Is the Public Option the Wal-Mart of Health Care?


Republicans and conservatives are arguing that a so-called "public option"—a government administered health-insurance plan—is a bad idea because it would compete unfairly and shift many of the insured onto its rolls, exposing millions of Americans to poor quality, government-run health care. Liberals defend the idea of a public plan by saying that it helps control health-insurance prices by providing a low cost competitor that, due to its size, has a lot of bargaining power with medical manufacturers.

Where have I heard this argument before? Oh right—in the never-ending left/right squabbles over bargain-mad super-retailer Wal-Mart. Except in the Wal-Mart debate, the roles are reversed. Liberals dislike the way Wal-Mart crowds out other retailers, the "monopsony power" it exercises over suppliers to get products on the cheap, and the relatively low quality goods it provides; conservatives argue that it's a triumph of the market—using a relentless focus on low prices to make a wealth of retail commodoties and groceries affordable and available to all.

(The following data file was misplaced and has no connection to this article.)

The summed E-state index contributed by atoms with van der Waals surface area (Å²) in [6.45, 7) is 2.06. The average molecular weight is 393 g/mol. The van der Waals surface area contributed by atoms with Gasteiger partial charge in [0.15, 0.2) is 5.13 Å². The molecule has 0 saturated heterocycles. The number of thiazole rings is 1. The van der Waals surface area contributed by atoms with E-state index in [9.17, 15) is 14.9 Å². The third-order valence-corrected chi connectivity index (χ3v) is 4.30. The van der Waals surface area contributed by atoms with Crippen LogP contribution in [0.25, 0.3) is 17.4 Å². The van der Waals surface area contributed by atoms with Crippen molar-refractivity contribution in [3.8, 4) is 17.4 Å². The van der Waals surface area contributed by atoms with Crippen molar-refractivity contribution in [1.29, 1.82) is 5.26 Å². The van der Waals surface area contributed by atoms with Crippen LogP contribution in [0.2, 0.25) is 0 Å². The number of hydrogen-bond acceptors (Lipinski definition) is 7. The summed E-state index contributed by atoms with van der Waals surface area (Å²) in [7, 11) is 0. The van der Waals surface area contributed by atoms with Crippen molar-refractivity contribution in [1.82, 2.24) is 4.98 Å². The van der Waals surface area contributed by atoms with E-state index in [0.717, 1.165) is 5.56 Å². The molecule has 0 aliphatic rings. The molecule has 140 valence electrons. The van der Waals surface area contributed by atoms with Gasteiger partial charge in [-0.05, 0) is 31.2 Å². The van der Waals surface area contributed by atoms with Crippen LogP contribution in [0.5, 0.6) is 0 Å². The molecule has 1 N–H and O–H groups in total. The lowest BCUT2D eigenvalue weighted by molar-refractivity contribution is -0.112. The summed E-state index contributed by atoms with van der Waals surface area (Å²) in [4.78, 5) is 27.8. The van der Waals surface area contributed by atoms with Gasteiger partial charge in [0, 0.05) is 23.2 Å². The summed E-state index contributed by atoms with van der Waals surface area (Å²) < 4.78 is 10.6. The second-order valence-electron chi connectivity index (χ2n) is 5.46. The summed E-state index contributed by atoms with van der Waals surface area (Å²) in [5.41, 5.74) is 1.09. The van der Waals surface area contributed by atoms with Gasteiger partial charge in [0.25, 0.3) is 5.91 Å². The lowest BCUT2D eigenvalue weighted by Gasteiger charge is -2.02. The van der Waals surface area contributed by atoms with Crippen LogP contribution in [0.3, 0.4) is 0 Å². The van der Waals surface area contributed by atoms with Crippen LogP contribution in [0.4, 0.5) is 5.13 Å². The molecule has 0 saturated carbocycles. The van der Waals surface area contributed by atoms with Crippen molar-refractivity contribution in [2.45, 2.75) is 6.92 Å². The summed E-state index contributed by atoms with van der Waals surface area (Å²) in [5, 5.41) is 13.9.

Of course, the analogy only goes so far before it breaks down: Wal-Mart isn't subject to the same sorts of political considerations that would inevitably plague a public plan. Just as the auto-bailouts have injected parochial politics into the car business, a public plan will almost certainly make legislators' regional interests part of the decision-making process. Nor is Wal-Mart subject to regulations like community rating and guaranteed issue, as any public plan would be, which place strict limits on how it can conduct its business. Wal-Mart might not be the most aesthetically pleasing retail environment, but it is relatively efficient, and it's inarguably successful at delivering high-volume, low-cost goods to the largest possible number of people. A public plan, bogged down by politics and regulation, likely wouldn't be. Rather than Wal-Mart, it would probably end up more like K-Mart—outdated, poorly managed, and financially unsound. 

Still, it strikes me that most of the arguments in favor of a public plan also apply to Wal-Mart, and that those advocating a public-plan in health reform might consider that next time they're inclined to attack the big-box retailer.

Further reading: Last year, Reason senior editor Michael Moynihan wrote in defense of big-box stores.